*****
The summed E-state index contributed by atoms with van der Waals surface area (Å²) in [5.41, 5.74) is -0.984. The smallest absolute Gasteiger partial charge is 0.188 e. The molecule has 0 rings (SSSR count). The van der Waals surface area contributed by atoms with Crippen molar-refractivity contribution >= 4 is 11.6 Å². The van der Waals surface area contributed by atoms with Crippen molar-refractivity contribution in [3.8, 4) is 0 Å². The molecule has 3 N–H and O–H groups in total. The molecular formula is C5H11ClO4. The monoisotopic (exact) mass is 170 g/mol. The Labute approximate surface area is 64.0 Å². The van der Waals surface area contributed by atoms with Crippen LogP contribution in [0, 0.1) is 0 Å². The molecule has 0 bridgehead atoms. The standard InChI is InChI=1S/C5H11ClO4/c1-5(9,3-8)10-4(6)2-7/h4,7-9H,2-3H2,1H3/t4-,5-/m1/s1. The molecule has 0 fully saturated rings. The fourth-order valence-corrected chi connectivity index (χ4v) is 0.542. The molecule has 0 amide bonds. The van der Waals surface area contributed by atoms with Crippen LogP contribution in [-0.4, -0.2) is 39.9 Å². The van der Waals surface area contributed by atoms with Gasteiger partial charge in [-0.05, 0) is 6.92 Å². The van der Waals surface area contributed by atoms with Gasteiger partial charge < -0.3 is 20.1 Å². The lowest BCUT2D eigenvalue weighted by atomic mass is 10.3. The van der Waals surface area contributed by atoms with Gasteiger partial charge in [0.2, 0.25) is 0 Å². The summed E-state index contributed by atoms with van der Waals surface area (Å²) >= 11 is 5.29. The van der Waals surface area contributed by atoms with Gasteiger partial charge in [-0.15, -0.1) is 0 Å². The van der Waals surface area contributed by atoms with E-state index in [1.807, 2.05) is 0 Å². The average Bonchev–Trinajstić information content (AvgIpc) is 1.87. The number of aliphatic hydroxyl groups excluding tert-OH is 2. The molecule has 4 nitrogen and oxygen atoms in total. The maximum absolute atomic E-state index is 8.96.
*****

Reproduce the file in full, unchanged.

The summed E-state index contributed by atoms with van der Waals surface area (Å²) in [5.41, 5.74) is -0.984. The smallest absolute Gasteiger partial charge is 0.188 e. The molecule has 0 rings (SSSR count). The van der Waals surface area contributed by atoms with Crippen molar-refractivity contribution >= 4 is 11.6 Å². The van der Waals surface area contributed by atoms with Crippen molar-refractivity contribution in [3.8, 4) is 0 Å². The molecule has 3 N–H and O–H groups in total. The molecular formula is C5H11ClO4. The monoisotopic (exact) mass is 170 g/mol. The Labute approximate surface area is 64.0 Å². The van der Waals surface area contributed by atoms with Crippen LogP contribution in [0, 0.1) is 0 Å². The molecule has 0 bridgehead atoms. The standard InChI is InChI=1S/C5H11ClO4/c1-5(9,3-8)10-4(6)2-7/h4,7-9H,2-3H2,1H3/t4-,5-/m1/s1. The molecule has 0 fully saturated rings. The fourth-order valence-corrected chi connectivity index (χ4v) is 0.542. The molecule has 0 amide bonds. The van der Waals surface area contributed by atoms with Crippen LogP contribution in [-0.4, -0.2) is 39.9 Å². The van der Waals surface area contributed by atoms with Gasteiger partial charge in [-0.05, 0) is 6.92 Å². The van der Waals surface area contributed by atoms with Gasteiger partial charge < -0.3 is 20.1 Å². The lowest BCUT2D eigenvalue weighted by atomic mass is 10.3. The van der Waals surface area contributed by atoms with Gasteiger partial charge in [0.2, 0.25) is 0 Å². The summed E-state index contributed by atoms with van der Waals surface area (Å²) >= 11 is 5.29. The van der Waals surface area contributed by atoms with Gasteiger partial charge in [-0.15, -0.1) is 0 Å². The van der Waals surface area contributed by atoms with E-state index in [1.807, 2.05) is 0 Å². The average Bonchev–Trinajstić information content (AvgIpc) is 1.87. The number of aliphatic hydroxyl groups excluding tert-OH is 2. The molecule has 4 nitrogen and oxygen atoms in total. The maximum absolute atomic E-state index is 8.96.